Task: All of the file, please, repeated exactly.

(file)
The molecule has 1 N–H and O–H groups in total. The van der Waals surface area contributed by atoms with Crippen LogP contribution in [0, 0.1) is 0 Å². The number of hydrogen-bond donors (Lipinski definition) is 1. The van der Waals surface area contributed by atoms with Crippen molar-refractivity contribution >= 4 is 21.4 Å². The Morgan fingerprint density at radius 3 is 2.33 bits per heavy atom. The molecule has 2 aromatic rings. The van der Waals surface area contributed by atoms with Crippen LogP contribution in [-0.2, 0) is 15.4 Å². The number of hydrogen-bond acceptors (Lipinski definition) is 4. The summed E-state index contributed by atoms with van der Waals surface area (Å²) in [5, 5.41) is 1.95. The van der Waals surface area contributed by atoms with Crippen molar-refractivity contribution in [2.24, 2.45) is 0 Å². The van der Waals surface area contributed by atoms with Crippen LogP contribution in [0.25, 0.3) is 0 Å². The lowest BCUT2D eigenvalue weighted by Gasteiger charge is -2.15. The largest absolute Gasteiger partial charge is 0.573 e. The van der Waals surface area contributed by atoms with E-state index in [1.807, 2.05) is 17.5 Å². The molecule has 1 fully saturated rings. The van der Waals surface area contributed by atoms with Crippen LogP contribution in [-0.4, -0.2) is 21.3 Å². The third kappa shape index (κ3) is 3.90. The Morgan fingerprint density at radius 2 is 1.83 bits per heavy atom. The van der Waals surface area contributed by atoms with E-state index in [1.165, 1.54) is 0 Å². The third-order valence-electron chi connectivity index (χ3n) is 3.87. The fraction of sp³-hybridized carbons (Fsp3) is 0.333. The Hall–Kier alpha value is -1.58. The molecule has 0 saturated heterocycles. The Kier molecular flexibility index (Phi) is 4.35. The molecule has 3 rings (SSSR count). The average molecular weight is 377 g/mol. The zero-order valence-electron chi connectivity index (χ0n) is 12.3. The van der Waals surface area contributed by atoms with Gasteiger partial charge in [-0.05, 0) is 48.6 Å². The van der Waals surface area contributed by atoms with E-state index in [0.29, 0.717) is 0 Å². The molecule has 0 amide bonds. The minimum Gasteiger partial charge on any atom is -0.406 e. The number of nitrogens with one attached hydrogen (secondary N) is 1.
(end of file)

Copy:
The molecule has 1 N–H and O–H groups in total. The van der Waals surface area contributed by atoms with Crippen LogP contribution in [0, 0.1) is 0 Å². The number of hydrogen-bond donors (Lipinski definition) is 1. The van der Waals surface area contributed by atoms with Crippen molar-refractivity contribution >= 4 is 21.4 Å². The Morgan fingerprint density at radius 3 is 2.33 bits per heavy atom. The molecule has 2 aromatic rings. The van der Waals surface area contributed by atoms with Crippen LogP contribution in [-0.2, 0) is 15.4 Å². The number of hydrogen-bond acceptors (Lipinski definition) is 4. The summed E-state index contributed by atoms with van der Waals surface area (Å²) in [5, 5.41) is 1.95. The van der Waals surface area contributed by atoms with Crippen molar-refractivity contribution in [2.24, 2.45) is 0 Å². The van der Waals surface area contributed by atoms with Crippen LogP contribution in [0.25, 0.3) is 0 Å². The lowest BCUT2D eigenvalue weighted by Gasteiger charge is -2.15. The largest absolute Gasteiger partial charge is 0.573 e. The van der Waals surface area contributed by atoms with E-state index in [1.807, 2.05) is 17.5 Å². The molecule has 1 fully saturated rings. The van der Waals surface area contributed by atoms with Crippen LogP contribution in [-0.4, -0.2) is 21.3 Å². The third kappa shape index (κ3) is 3.90. The Morgan fingerprint density at radius 2 is 1.83 bits per heavy atom. The van der Waals surface area contributed by atoms with E-state index in [1.165, 1.54) is 0 Å². The third-order valence-electron chi connectivity index (χ3n) is 3.87. The fraction of sp³-hybridized carbons (Fsp3) is 0.333. The Hall–Kier alpha value is -1.58. The molecule has 0 saturated heterocycles. The Kier molecular flexibility index (Phi) is 4.35. The molecule has 3 rings (SSSR count). The average molecular weight is 377 g/mol. The zero-order valence-electron chi connectivity index (χ0n) is 12.3. The van der Waals surface area contributed by atoms with Gasteiger partial charge in [-0.05, 0) is 48.6 Å². The van der Waals surface area contributed by atoms with E-state index in [0.29, 0.717) is 0 Å². The molecule has 0 amide bonds. The minimum Gasteiger partial charge on any atom is -0.406 e. The number of nitrogens with one attached hydrogen (secondary N) is 1.